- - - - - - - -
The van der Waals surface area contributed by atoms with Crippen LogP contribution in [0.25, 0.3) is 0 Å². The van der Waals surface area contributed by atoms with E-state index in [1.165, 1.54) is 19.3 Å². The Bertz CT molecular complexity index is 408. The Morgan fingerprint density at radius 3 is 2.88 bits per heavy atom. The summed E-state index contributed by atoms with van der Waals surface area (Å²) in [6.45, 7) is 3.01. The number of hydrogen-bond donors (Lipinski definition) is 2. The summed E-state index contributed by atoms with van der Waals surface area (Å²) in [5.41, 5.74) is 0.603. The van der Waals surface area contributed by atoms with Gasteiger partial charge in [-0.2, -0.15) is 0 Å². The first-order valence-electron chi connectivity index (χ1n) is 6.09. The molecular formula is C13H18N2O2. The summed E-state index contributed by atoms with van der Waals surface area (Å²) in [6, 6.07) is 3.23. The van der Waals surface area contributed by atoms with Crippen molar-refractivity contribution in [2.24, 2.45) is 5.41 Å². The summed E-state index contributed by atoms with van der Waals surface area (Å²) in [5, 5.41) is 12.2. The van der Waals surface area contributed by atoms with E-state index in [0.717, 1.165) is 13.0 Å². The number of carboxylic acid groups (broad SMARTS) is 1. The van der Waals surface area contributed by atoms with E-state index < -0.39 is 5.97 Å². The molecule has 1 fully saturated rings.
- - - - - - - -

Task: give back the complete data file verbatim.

The van der Waals surface area contributed by atoms with Crippen LogP contribution in [0.25, 0.3) is 0 Å². The van der Waals surface area contributed by atoms with E-state index in [1.165, 1.54) is 19.3 Å². The Bertz CT molecular complexity index is 408. The Morgan fingerprint density at radius 3 is 2.88 bits per heavy atom. The summed E-state index contributed by atoms with van der Waals surface area (Å²) in [6.45, 7) is 3.01. The number of hydrogen-bond donors (Lipinski definition) is 2. The summed E-state index contributed by atoms with van der Waals surface area (Å²) in [5.41, 5.74) is 0.603. The van der Waals surface area contributed by atoms with Gasteiger partial charge in [-0.2, -0.15) is 0 Å². The first-order valence-electron chi connectivity index (χ1n) is 6.09. The molecular formula is C13H18N2O2. The summed E-state index contributed by atoms with van der Waals surface area (Å²) in [6, 6.07) is 3.23. The van der Waals surface area contributed by atoms with Crippen molar-refractivity contribution in [2.24, 2.45) is 5.41 Å². The summed E-state index contributed by atoms with van der Waals surface area (Å²) in [5, 5.41) is 12.2. The van der Waals surface area contributed by atoms with E-state index in [0.717, 1.165) is 13.0 Å². The number of carboxylic acid groups (broad SMARTS) is 1. The van der Waals surface area contributed by atoms with E-state index < -0.39 is 5.97 Å². The molecule has 1 fully saturated rings.